Opening this weekend at Oak Bay’s Avenue Gallery is a much-anticipated solo exhibition of painter Ron Parker’s work, Juan de Fuca Beaches, Oct. 6 to 17.
Celebrating the Avenue Gallery’s 12th year representing Parker’s work, this seventh solo exhibition follows the artist’s hike of the Juan de Fuca trail last year with his daughter. “Capturing the acclaimed shores of the rugged Vancouver Island coast, Ron paints dramatic cloud formations, the subtleties of changing light and the power of the Pacific Ocean,” the gallery notes.
Oak Bay’s Winchester Galleries opens two new exhibits this week. David Ellingsen’s Anthropocene and Mary Fox’s Primordial Beauty: New Explorations in Glass and Slip Casting fill the gallery Oct. 11 to 30.
Anthropocene is the international launch of a new series by Ellingsen, West Coast photographer and environmental artist. “Viewed through the lens of anthropogenic climate change, it is my intention, with the suggested transmutation of human and animal remains, to speak to both the physical and the mystical connections between humans and the natural world.”
Joining Anthropocene is new work by Ladysmith’s Fox, a ceramic artist who is also incorporating glass into her works. “Working with glass has led to new ideas for my clay designs and glazing methods, including the use of molds to create larger clay forms. Mounted into rock, these forms have a breathtaking beauty and balance,” Fox says.
Join the gallery and artists for an opening reception, Saturday, Oct. 15 from 2 to 4 p.m., with Fox discussing her work at 2:30 p.m. and Ellingsen speaking at 3:30 p.m.
Eclectic Gallery welcomes its Autumn Salon exhibit through Nov. 5. Enjoy works by a variety of gallery artists, including Avis Rasmussen, Deryk Houston, Desire Bond, Linda Skalenda and others.
In Broadmead, visit A & A Gallery by appointment to take in the work of painter and gallery owner Andy Shutse Lou, and a variety of Chinese artists.
After learning the art of Chinese brush painting from his father, university studies in the United States led Lou to incorporate Western influences into this Eastern tradition. The result is a passion for landscapes, crafted in both acrylic and watercolour around a foundation of black ink, traditional Chinese brushes and rice paper.
Downtown, West End Gallery welcomes new paintings by local artist Ken Faulks Oct. 15 to 29, coinciding with the 18th annual Victoria Gallery Walk.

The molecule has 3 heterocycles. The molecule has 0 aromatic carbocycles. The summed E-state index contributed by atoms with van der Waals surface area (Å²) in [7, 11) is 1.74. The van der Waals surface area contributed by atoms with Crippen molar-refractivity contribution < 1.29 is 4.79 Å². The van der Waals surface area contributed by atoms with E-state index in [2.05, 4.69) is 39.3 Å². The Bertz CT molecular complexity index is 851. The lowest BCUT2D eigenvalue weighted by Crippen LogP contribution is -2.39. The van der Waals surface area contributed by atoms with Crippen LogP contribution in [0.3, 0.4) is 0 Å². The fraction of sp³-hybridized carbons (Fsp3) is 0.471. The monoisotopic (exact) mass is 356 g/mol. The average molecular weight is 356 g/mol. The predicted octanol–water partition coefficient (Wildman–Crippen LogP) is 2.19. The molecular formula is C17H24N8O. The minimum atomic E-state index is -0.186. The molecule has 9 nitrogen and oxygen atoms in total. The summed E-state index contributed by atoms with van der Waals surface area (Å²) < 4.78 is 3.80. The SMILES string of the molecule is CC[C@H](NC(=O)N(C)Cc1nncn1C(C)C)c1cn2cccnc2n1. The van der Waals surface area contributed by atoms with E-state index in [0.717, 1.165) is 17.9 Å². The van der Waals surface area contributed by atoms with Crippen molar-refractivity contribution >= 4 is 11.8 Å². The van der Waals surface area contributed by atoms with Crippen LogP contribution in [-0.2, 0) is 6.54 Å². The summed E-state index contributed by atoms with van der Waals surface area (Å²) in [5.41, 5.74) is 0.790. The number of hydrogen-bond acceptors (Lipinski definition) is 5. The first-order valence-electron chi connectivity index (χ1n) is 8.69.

Employing methods and media popular with the Group of Seven, oil paint on small wood panels, Faulks paints outside “en plein air” then renders these smaller paintings into impressive larger works on panel – grand skies, log-strewn beaches and other familiar landscapes from southern Vancouver Island.
Faulks will provide painting demonstrations Oct. 15 from 1 to 4 p.m. and Oct. 16 from 2 to 4 p.m.
At Madrona Gallery enjoy an exhibit of works by Ontario’s John Lennard Oct. 15 to 29. Known for his distinctive colour palette used to represent the lakes, forests and skies of Eastern Canada, Lennard’s paintings intensify his subject to evoke the remembered sensations of place and time.
Join the gallery for an opening reception Saturday, Oct. 15 from 1 to 4 p.m. with the artist in attendance.
Alcheringa Gallery features Re-Envisioning the Past: A Tsimshian Journey, works by Dorothy Jarvis. Join the Fort Street Gallery for the opening reception Saturday, Oct. 15 from 2 to 5 p.m. and an artist talk Saturday, Oct. 22 at 2 p.m.
The University of Victoria’s Legacy Gallery downtown premiers a new exhibition Oct. 8, In Defiance, from Iroquois Mohawk artist Lindsay Kat Katsitsakatste Delaronde. Individual portraits dismantle the negative stereotypes of First Nations women by authentically reflecting truth of diversity, power and respect. Each subject decided how and where to be portrayed in her portrait, giving her her own voice and a platform to safely express the most private and sensual aspects of herself.
A moderated discussion Oct. 22 explores issues raised by the photographs.
With two new exhibitions, ongoing shows and special events, the Art Gallery of Greater Victoria offers plenty to be thankful for this month.
Carol Sawyer: The Natalie Brettschneider Archive celebrates Sawyer’s reconstruction of the life and work of a fictional artist, the genre-blurring Natalie Brettschneider, enhanced with new chapters inspired by female artists who worked in Vancouver and Victoria in the 1930s and ‘40s.
Opening Oct. 29 is the It’s in the Making exhibition, in which artists with a connection to the West Coast and Victoria – Angela Teng, Shelley Penfold, Jess Willa Wheaton and others – explore materials and highlight relationships between ideas, techniques and space, providing new kinds of objects for us to engage with.
Both exhibits inspire Urbanite Friday, Oct. 28, with hands-on activities, custom cocktails by Little Jumbo and more. Tickets are $20 at aggv.ca/urbanite.
Family Sunday also returns Sunday, Oct. 16. Enjoy an afternoon exploring hands-on art-making for the whole family from 2 to 4 p.m. Cost is included with membership or admission.